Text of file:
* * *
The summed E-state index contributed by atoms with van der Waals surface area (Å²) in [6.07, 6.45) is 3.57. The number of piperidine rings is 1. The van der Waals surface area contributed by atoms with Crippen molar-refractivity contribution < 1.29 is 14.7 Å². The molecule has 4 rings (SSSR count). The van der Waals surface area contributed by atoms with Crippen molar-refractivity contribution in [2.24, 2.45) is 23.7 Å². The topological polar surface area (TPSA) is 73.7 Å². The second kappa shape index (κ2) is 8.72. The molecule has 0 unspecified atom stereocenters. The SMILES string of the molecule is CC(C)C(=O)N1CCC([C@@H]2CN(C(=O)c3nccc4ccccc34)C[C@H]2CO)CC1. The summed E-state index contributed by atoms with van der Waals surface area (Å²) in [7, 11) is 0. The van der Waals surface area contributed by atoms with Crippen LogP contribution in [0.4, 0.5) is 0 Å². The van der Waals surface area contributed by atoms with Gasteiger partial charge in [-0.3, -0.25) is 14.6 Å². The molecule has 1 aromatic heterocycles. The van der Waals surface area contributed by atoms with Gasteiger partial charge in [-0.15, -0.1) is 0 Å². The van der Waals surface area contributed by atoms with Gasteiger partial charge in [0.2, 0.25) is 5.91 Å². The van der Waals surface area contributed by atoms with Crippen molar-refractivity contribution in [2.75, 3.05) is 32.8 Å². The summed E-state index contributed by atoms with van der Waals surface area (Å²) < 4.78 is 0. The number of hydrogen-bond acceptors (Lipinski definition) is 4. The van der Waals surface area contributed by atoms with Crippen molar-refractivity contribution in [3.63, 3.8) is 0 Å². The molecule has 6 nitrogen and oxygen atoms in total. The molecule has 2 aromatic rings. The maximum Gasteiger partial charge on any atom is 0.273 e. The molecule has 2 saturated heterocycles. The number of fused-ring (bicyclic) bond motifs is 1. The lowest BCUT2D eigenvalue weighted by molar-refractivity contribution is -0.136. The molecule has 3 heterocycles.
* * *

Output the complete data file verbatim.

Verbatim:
The summed E-state index contributed by atoms with van der Waals surface area (Å²) in [6.07, 6.45) is 3.57. The number of piperidine rings is 1. The van der Waals surface area contributed by atoms with Crippen molar-refractivity contribution < 1.29 is 14.7 Å². The molecule has 4 rings (SSSR count). The van der Waals surface area contributed by atoms with Crippen molar-refractivity contribution in [2.24, 2.45) is 23.7 Å². The topological polar surface area (TPSA) is 73.7 Å². The second kappa shape index (κ2) is 8.72. The molecule has 0 unspecified atom stereocenters. The SMILES string of the molecule is CC(C)C(=O)N1CCC([C@@H]2CN(C(=O)c3nccc4ccccc34)C[C@H]2CO)CC1. The summed E-state index contributed by atoms with van der Waals surface area (Å²) in [7, 11) is 0. The van der Waals surface area contributed by atoms with Crippen LogP contribution in [0.4, 0.5) is 0 Å². The van der Waals surface area contributed by atoms with Gasteiger partial charge in [-0.3, -0.25) is 14.6 Å². The molecule has 1 aromatic heterocycles. The van der Waals surface area contributed by atoms with Gasteiger partial charge in [-0.15, -0.1) is 0 Å². The van der Waals surface area contributed by atoms with Gasteiger partial charge in [0.2, 0.25) is 5.91 Å². The van der Waals surface area contributed by atoms with Crippen molar-refractivity contribution in [2.75, 3.05) is 32.8 Å². The summed E-state index contributed by atoms with van der Waals surface area (Å²) < 4.78 is 0. The number of hydrogen-bond acceptors (Lipinski definition) is 4. The van der Waals surface area contributed by atoms with Crippen molar-refractivity contribution in [3.63, 3.8) is 0 Å². The molecule has 6 nitrogen and oxygen atoms in total. The molecule has 2 aromatic rings. The maximum Gasteiger partial charge on any atom is 0.273 e. The molecule has 2 saturated heterocycles. The number of fused-ring (bicyclic) bond motifs is 1. The lowest BCUT2D eigenvalue weighted by molar-refractivity contribution is -0.136. The molecule has 3 heterocycles.